The life of an adult child

For six weeks in a languid summer four years ago, deep in the south of France, I lived a simple life in a medieval village of 83 residents lost in time. If I had known what magic I was living then, I would have savoured it longer, squeezed out the essence, stored the juice in a bottle and drunk from it daily in the years that followed.

The village of Labastide-Esparbairenque is accessed by a winding road that makes its way from the fortress walled town of Carcassonne, through ancient hamlets perched on riverbeds and lined with summer flowers. This French enclave of old world living sits halfway up a bushland hill, with a smattering of stone dwellings centred around a tiny chapel and a village hall.

There are no shops, no cafes, no retail to be had. Food trucks visit weekly on different days. The boucherie van for fresh meats and sausages, the boulangerie cart for bread baked better than you would at home, a grocery truck for everything else.

The elderly locals hobble down the lanes with walking sticks to buy a week’s worth of produce and banter with the butcher, the baker and the grocer. They supplement their bought fare with local eggs from backyard chickens and plots of vegetables between tumbling homes.

The locals speak a dialect here that’s guttural, with every syllable drawn from the belly and swirled around the mouth before it’s vocally spat out like savoured wine. An Occitan language as ancient as 960 AD, loved by troubadours in medieval times and now only shared between native tongues.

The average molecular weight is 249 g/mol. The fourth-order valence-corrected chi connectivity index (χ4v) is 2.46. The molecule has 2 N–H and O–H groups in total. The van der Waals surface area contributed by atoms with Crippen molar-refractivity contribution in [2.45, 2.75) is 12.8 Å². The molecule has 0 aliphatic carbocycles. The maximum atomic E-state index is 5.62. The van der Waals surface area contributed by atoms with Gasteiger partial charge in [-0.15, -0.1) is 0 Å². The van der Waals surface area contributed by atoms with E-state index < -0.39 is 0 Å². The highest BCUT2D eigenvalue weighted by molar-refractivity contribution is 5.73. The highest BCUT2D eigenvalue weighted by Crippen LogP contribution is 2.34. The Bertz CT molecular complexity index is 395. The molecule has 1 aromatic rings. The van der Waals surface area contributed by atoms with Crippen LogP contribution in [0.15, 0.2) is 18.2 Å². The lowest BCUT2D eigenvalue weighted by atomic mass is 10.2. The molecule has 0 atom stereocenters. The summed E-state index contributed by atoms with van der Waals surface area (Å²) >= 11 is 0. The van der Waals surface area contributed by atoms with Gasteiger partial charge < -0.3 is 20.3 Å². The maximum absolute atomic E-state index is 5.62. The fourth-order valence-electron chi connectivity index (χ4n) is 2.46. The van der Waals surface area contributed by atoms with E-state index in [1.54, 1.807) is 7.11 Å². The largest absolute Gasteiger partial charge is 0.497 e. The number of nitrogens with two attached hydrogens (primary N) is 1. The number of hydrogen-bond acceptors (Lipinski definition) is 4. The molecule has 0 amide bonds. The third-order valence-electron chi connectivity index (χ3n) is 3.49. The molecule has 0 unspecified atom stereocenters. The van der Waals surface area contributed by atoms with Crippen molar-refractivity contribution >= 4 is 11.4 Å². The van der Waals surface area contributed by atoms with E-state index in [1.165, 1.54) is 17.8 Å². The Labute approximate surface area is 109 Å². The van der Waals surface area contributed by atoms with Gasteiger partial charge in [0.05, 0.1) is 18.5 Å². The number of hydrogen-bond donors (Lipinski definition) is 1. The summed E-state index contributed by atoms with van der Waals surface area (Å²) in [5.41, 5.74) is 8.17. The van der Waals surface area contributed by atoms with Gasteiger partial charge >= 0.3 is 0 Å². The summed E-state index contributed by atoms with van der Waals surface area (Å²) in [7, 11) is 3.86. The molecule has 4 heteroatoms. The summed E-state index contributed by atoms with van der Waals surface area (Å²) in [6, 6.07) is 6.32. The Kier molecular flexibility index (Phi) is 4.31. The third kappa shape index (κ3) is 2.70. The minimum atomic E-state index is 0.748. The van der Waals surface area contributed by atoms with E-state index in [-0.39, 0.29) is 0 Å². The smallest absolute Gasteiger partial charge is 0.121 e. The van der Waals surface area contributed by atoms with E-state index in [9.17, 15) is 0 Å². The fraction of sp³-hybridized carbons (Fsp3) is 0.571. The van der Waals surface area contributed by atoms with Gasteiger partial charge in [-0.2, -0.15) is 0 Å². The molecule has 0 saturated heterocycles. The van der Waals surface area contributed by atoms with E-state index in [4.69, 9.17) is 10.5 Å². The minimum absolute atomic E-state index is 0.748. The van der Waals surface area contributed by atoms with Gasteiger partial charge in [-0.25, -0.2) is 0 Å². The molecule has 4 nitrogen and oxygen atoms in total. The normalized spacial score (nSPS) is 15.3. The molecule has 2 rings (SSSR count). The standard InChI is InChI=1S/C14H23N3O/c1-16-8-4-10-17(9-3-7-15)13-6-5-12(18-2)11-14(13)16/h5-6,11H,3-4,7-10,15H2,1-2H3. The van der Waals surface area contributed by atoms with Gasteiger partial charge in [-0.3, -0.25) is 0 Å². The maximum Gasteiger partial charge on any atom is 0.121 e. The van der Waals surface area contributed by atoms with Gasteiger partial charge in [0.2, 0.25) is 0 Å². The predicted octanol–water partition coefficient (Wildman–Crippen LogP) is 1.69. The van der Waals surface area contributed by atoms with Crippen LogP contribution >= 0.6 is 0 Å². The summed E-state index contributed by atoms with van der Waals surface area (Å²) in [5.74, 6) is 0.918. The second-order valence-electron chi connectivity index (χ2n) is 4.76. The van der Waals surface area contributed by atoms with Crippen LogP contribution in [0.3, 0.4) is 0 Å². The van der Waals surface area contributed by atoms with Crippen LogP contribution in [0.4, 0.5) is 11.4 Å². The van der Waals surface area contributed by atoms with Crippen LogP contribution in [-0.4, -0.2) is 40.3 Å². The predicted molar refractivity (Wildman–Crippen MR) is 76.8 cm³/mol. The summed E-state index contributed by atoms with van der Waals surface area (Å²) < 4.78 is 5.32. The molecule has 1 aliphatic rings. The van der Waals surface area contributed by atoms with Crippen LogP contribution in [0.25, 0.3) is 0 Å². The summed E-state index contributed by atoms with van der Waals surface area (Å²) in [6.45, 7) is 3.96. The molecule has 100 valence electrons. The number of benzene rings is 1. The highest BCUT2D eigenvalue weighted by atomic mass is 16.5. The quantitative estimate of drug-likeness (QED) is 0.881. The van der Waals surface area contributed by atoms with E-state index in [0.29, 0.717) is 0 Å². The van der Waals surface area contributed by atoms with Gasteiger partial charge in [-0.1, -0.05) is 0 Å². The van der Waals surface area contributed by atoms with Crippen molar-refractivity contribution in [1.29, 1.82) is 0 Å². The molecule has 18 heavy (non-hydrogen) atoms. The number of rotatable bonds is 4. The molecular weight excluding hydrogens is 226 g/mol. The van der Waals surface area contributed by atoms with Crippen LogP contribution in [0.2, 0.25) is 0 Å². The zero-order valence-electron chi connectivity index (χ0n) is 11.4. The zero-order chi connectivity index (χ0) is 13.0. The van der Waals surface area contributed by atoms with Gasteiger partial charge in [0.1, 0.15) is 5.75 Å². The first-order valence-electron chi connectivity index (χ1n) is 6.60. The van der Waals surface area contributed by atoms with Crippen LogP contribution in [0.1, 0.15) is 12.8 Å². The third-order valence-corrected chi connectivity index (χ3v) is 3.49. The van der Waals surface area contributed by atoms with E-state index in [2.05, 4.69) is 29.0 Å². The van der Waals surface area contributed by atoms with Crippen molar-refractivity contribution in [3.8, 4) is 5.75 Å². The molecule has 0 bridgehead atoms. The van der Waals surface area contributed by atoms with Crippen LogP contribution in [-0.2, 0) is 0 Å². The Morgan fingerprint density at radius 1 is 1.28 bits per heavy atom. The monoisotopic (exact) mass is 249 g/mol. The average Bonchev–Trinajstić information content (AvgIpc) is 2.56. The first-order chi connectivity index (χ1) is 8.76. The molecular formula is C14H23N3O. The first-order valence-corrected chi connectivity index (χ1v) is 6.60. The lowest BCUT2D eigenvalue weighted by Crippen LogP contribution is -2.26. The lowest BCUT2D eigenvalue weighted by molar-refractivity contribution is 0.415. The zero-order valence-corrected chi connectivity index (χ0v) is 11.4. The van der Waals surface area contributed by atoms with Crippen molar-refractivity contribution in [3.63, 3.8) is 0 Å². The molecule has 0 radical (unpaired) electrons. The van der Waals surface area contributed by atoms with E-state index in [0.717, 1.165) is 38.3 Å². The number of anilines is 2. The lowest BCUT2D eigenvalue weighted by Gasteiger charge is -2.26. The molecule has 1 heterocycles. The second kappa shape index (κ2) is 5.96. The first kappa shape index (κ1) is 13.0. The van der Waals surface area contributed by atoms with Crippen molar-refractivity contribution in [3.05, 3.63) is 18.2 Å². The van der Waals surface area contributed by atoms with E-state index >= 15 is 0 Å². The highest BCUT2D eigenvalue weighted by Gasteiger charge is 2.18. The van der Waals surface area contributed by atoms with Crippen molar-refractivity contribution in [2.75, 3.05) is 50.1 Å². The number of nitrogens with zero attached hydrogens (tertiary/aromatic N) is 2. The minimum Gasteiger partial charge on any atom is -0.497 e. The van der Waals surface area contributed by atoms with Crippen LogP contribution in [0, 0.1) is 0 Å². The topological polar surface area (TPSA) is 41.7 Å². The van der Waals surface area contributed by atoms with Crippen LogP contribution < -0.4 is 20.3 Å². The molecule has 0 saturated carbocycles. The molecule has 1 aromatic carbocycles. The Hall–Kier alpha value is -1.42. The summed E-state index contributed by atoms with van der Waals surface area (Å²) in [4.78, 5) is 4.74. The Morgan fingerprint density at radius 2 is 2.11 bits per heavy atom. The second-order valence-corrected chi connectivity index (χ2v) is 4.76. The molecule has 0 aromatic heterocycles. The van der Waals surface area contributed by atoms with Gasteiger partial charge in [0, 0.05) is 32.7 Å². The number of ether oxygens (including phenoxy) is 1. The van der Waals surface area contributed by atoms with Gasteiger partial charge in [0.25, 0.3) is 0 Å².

Yet they welcomed our band of merry English speaking writers into their village, invited us into their homes, to wedding celebrations of couples we’d never met and to watch the soccer on big screens in the village hall. A mix of schoolgirl French, hand gestures and 3 Euro bottles of wine ensured we understood each other.

I found myself here thanks to a Google search in a café in Chamonix trying to find a place in my travels to stop, write and finish a book I had bursting under my skin. La Muse writer’s colony beckoned, a community of artists from around the globe who regularly descend upon a rambling 12th century manor house filled with bedrooms that support the next Kerouac, Dupleix and Atwood for a week at a time.

I signed up for a three (that would become six) week retreat, caught the train to Carcassonne and headed into the hills to share a summer with an eclectic mix of wild writers, each creating a thread in a season’s throw to keep the outside city chills at bay.

Days were simple. Wake, steam espressos on a stove top, drink them on a sun filled terrace of weather sodden boards threatening to give way into a tree filled valley that falls into a crystal creek. Wander with a fellow writer to the village Source, a spring of natural water, and fill our bottles for the day. Walk half an hour through the bush to Roquefere for baguettes and confiture served up on a terrace by a charming French couple under the shadow of a “real” castle.

Write on the terrace, or back in your room at a desk, on a blanket by the creek, or hike the hills, or talk about writing, or fall asleep under the sun, wake, and write or hike some more.

When the breeze spoke through the trees as dusk held its hand to the sky, we would meet each other in the kitchen and create dishes to bring to the table to share. Some afternoons I’d walk solo to the pêche a la truite and pluck 12 fresh trout from the canal, stuff them with garlic butter and lemon and roast in the oven for my new found friends.

For dessert, we’d share what we’d written that day, or sing along with the Irish and chant songs with the Germans and laugh with glee. Other nights we’d invite village neighbours to dine by giant candlelight on rusted chairs under a balcony cover held together with vines.